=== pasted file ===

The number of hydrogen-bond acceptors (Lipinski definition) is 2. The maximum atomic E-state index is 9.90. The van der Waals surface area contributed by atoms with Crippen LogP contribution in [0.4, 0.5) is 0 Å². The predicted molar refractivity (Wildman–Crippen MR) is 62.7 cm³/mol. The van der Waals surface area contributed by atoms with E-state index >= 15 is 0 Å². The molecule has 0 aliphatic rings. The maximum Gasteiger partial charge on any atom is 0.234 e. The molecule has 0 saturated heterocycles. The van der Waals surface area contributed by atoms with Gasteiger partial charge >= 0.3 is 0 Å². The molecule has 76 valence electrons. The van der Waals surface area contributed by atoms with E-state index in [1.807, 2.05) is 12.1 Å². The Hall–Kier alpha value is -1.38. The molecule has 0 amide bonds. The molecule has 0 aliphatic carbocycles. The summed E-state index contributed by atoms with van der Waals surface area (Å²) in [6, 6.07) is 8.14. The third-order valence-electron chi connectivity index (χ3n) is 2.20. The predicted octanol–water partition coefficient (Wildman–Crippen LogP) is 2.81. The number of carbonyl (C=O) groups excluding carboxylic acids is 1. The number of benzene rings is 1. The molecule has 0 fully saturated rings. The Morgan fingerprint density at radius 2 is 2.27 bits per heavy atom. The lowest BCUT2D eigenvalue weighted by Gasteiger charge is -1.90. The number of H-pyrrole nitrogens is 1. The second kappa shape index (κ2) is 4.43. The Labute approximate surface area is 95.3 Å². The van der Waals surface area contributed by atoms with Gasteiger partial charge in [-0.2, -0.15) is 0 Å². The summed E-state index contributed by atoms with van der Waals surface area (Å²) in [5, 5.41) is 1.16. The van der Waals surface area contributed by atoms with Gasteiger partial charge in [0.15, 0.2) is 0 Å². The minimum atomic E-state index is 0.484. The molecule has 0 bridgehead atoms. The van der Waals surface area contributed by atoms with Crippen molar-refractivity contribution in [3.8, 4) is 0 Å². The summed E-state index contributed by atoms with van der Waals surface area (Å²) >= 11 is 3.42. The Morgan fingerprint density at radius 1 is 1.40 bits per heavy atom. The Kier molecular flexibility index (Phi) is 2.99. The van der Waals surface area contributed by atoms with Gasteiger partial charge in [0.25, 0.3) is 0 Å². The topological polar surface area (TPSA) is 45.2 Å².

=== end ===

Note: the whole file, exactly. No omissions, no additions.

The number of hydrogen-bond acceptors (Lipinski definition) is 2. The maximum atomic E-state index is 9.90. The van der Waals surface area contributed by atoms with Crippen LogP contribution in [0.4, 0.5) is 0 Å². The predicted molar refractivity (Wildman–Crippen MR) is 62.7 cm³/mol. The van der Waals surface area contributed by atoms with E-state index >= 15 is 0 Å². The molecule has 0 aliphatic rings. The maximum Gasteiger partial charge on any atom is 0.234 e. The molecule has 0 saturated heterocycles. The van der Waals surface area contributed by atoms with Gasteiger partial charge >= 0.3 is 0 Å². The molecule has 76 valence electrons. The van der Waals surface area contributed by atoms with E-state index in [1.807, 2.05) is 12.1 Å². The Hall–Kier alpha value is -1.38. The molecule has 0 amide bonds. The molecule has 0 aliphatic carbocycles. The summed E-state index contributed by atoms with van der Waals surface area (Å²) in [6, 6.07) is 8.14. The third-order valence-electron chi connectivity index (χ3n) is 2.20. The predicted octanol–water partition coefficient (Wildman–Crippen LogP) is 2.81. The number of carbonyl (C=O) groups excluding carboxylic acids is 1. The number of benzene rings is 1. The molecule has 0 fully saturated rings. The Morgan fingerprint density at radius 2 is 2.27 bits per heavy atom. The lowest BCUT2D eigenvalue weighted by Gasteiger charge is -1.90. The number of H-pyrrole nitrogens is 1. The second kappa shape index (κ2) is 4.43. The Labute approximate surface area is 95.3 Å². The van der Waals surface area contributed by atoms with Gasteiger partial charge in [-0.2, -0.15) is 0 Å². The summed E-state index contributed by atoms with van der Waals surface area (Å²) in [5, 5.41) is 1.16. The van der Waals surface area contributed by atoms with Gasteiger partial charge in [0.15, 0.2) is 0 Å². The minimum atomic E-state index is 0.484. The molecule has 0 bridgehead atoms. The van der Waals surface area contributed by atoms with Crippen molar-refractivity contribution in [3.8, 4) is 0 Å². The summed E-state index contributed by atoms with van der Waals surface area (Å²) >= 11 is 3.42. The Morgan fingerprint density at radius 1 is 1.40 bits per heavy atom. The Kier molecular flexibility index (Phi) is 2.99. The van der Waals surface area contributed by atoms with Gasteiger partial charge in [0.25, 0.3) is 0 Å². The topological polar surface area (TPSA) is 45.2 Å².